Anton Bruckner's Symphony No. 9 is discussed more often than performed. Should the final two movements for which we have the composer's sketches be 'realised' and included in performance or is the final work of this Romantic giant complete as it stands? One listening to the majestic, spiritually uplifting symphony and the answer seems obvious: the symphony IS complete. Bruckner was one of the more misunderstood composers in history and much of that was due to the fact that he was an apparently simple organist, devoted to God, with a penchant for wooing young, poor maids, and a man so sensitive to criticism that he spent much of his life re-writing his symphonies in reaponse to 'suggestions' from his colleagues and critics, an attribute that labelled him an idiot savant composer well into the 20th Century. His symphonies are indelibly stamped with his personal language - episodic, frequent climaxes of such power that the sudden reversion to quiet pizzicato strains at the peak of his musical mountains can be jarring; his love and use of German landler that serve to ground his monuments to heaven with patches of the countryside of earth; his quotations from Wagner, etc.
But well over a hundred years since his death his extraordinary gifts as a symphonist are held in awe and most orchestras have made his works a staple in their repertoire. All but the mighty 9th. Fortunately this magnum opus is gaining more frequent playings by important orchestras and conductors: Pierre Boulez just gave us his examination and majestic performance with the LA Philharmonic, revealing once again how this contemporary composer can reveal hidden secrets in the massively romantic symphonies. The recording here is by the Berlin Philharmonic conducted by Gunther Wand and is a joy in every way. The pacing of the symphony is astute, the joyful 2nd movement with all of its references to Bruckner's earlier symphonies is played with a magnificent range of sonics, and the intensely spiritual 3rd movement with all of the uses of the Dresden Amen melodies builds in awe-inspiring intensity like a heart bursting with longing and acceptance of life on earth ending. The symphony ends in a gentle exhale of stunned quiet, the release of the spirit from the corporeal body. This is a live performance thankfully free of any aural evidence of an audience, but imbued with the physical tension that only live recordings can completely embrace. The Berlin Philharmonic is up to its highest standards of playing and Wand lets the symphony breathe. Highly recommended.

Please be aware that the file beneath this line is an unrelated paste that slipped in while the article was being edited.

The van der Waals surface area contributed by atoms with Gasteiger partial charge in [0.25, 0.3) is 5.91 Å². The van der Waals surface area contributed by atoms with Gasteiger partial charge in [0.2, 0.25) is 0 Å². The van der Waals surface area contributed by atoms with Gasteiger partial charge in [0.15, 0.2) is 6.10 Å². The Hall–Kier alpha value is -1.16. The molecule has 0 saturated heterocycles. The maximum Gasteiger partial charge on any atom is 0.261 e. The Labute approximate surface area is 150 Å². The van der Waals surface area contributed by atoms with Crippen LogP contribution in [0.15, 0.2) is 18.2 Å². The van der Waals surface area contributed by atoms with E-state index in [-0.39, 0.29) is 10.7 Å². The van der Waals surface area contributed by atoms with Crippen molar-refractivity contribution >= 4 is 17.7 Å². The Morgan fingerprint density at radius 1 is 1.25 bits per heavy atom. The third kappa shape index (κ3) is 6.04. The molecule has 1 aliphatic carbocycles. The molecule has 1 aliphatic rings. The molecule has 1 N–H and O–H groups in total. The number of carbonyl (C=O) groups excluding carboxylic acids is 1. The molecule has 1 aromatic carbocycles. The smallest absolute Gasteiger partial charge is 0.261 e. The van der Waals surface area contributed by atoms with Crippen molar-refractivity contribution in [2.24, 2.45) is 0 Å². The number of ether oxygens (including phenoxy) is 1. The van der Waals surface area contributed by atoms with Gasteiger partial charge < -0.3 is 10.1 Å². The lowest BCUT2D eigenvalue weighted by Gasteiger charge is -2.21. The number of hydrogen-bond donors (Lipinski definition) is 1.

1 of 1 people found the following review helpful
4.0 out of 5 stars The best of the Wand / Berlin / Bruckner performances Jan. 11 2011
By Bernard Michael O'Hanlon - Published on Amazon.com
Format:Audio CD
This is a respectable Bruckner 9, no doubt about that. Wand knows unerringly how to pace this mighty symphony. While he clearly has at his disposal a first class orchestra, the Berlin Phil no longer sounds like they did in yesteryear, particularly in the strings. The `saturated fat' sonority has gone. Some might say that's a good thing but I am not one of them. Even so, Wand has a clear eye on Bruckner's use of woodwind through this work and the Berliners do not let him down in this department. All in all, this performance is collectable enough - but it ain't the Karajan '77 Anton Bruckner: Symphony No. 9 - Herbert von Karajan / Berlin Philharmonic
5.0 out of 5 stars Five Stars July 10 2014
By Paul J. Dangelo - Published on Amazon.com
Format:Audio CD|Verified Purchase
Gunter Wand conducted wonderfully